The Portland Press Herald reported six people were arrested in Brunswick in a prostitution set-up over the weekend. The Maine newspaper shared the information on Facebook over the weekend and was met with mixed reactions by commenters on the social media platform, some seemingly feeling prostitution is the least of our worries when it comes to illegal activities.

The Facebook post has since been removed but the reactions of Mainers to these arrests made me wonder: could Maine move towards legalizing prostitution?

It's a hot debate with many places across the world lifting the illegal status of the oldest profession in the world. Could Maine consider this possibility, too?

Prostitution In Maine's Criminal Code

Prostitution in Maine is covered in the Maine Criminal Code and includes a lengthy description within the criminal code. Here's prostitution defined here in the State of Maine and its illegal actions as defined in Maine Law:

1. "Prostitution" means engaging in, or agreeing to engage in, or offering to engage in a sexual act or sexual contact, as those terms are defined in section 251, in return for a pecuniary benefit to be received by the person engaging in prostitution or a 3rd person;
[PL 1995, c. 638, §1 (AMD).]
1-A. "Engages a prostitute" means providing or agreeing to provide, either to the person whose prostitution is sought or to a 3rd person, pecuniary benefit in return for a sexual act or sexual contact as those terms are defined in section 251;
[PL 1995, c. 638, §2 (AMD).]
2. "Promotes prostitution" means:
A. Causing or aiding another to commit or engage in prostitution, other than as a patron; [PL 1995, c. 638, §3 (AMD).]
B. Publicly soliciting patrons for prostitution. Publicly soliciting patrons for prostitution includes, but is not limited to, an offer, made in a public place, to engage in a sexual act or sexual contact, as those terms are defined in section 251, in return for a pecuniary benefit to be received by the person making the offer or a 3rd person; [PL 1995, c. 638, §3 (AMD).]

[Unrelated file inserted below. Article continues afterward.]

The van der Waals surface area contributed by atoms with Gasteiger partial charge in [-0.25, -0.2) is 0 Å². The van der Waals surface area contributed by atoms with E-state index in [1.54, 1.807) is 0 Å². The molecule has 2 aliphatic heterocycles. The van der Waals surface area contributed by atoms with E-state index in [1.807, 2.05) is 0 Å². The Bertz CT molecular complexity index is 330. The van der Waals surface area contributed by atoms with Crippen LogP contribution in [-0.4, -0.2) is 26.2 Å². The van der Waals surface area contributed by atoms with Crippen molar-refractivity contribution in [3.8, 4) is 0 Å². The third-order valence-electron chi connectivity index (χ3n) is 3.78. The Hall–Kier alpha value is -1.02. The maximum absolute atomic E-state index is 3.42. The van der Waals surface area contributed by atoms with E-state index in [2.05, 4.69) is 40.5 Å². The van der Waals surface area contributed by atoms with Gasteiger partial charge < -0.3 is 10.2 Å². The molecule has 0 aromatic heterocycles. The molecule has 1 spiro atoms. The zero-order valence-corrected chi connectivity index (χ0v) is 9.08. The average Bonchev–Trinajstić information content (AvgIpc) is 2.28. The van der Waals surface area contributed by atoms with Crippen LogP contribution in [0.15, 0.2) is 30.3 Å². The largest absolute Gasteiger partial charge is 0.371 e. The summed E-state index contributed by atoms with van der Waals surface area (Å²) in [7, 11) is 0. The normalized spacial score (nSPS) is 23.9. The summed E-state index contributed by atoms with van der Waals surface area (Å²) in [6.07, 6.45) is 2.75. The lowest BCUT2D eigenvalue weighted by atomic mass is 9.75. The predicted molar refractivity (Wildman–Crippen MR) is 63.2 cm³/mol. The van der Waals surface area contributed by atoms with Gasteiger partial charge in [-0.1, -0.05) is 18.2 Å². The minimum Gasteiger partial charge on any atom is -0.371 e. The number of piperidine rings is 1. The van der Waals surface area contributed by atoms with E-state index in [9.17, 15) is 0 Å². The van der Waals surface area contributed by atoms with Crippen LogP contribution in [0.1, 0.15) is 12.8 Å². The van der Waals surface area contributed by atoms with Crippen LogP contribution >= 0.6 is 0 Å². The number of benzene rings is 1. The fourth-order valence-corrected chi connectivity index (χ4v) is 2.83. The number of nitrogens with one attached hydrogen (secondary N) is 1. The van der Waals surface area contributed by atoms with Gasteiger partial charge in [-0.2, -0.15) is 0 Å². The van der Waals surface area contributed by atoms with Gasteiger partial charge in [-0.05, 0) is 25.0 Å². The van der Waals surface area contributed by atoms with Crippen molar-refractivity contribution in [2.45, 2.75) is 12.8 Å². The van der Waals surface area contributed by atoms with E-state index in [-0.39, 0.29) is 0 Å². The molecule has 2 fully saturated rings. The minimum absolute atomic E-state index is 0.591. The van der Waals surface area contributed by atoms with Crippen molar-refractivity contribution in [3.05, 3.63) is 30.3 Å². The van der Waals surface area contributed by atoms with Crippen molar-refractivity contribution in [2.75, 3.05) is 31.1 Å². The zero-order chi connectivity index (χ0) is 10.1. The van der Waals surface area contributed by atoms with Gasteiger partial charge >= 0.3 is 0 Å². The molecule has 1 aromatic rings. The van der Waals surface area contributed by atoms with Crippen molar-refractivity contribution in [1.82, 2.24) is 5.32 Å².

C. Providing persons for purposes of prostitution; [PL 1995, c. 638, §3 (AMD).]
D. Leasing or otherwise permitting a place controlled by the defendant, alone or in association with others, to be regularly used for prostitution; [PL 1995, c. 638, §3 (AMD).]
E. Owning, controlling, managing, supervising or otherwise operating, in association with others, a house of prostitution or a prostitution business; [PL 1995, c. 638, §3 (AMD).]
F. Transporting a person into or within the State with the intent that such other person engage in prostitution; or [PL 1975, c. 499, §1 (NEW).]
G. Accepting or receiving, or agreeing to accept or receive, a pecuniary benefit pursuant to an agreement or understanding with any person, other than with a patron, whereby the person participates or the person is to participate in the proceeds of prostitution.

When Did Prostitution Become Illegal?

According to Britannica, At the turn of the 20th century, a wave of national and state-level laws came to adopt prostitution as an illegal act. By the 1910s, all states had criminalized prostitution and made the industry illegal throughout the United States. Prior to this, the industry was loosely controlled. While it remained illegal in the U.S., some cities tolerated prostitution. The 1980s seemed to be a turning point for the industry in the United States due to HIV and AIDS infections.

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Points of View

Advocates for legalizing prostitution, like the organization Human Rights Watch, states that an act of agreed-upon consensual sex is a human right issue. Additionally, making sex work illegal exposes workers to abuse and exploitation by law enforcers and makes workers more vulnerable to violent acts as well as do work in unsafe places. Another factor is those who do sex work cannot advocate for themselves as an industry- for their safety and health- which exists whether it's legal or illegal.

Those not in support of legalizing prostitution see that sex trafficking will become worse and that the abuse within the industry won't simply go away with legalization.

Do You Think Maine Should Legalize Prostitution?

So, we're asking you. If legalization was proposed, would you be in support of making prostitution legal or would you not want to see that changed?

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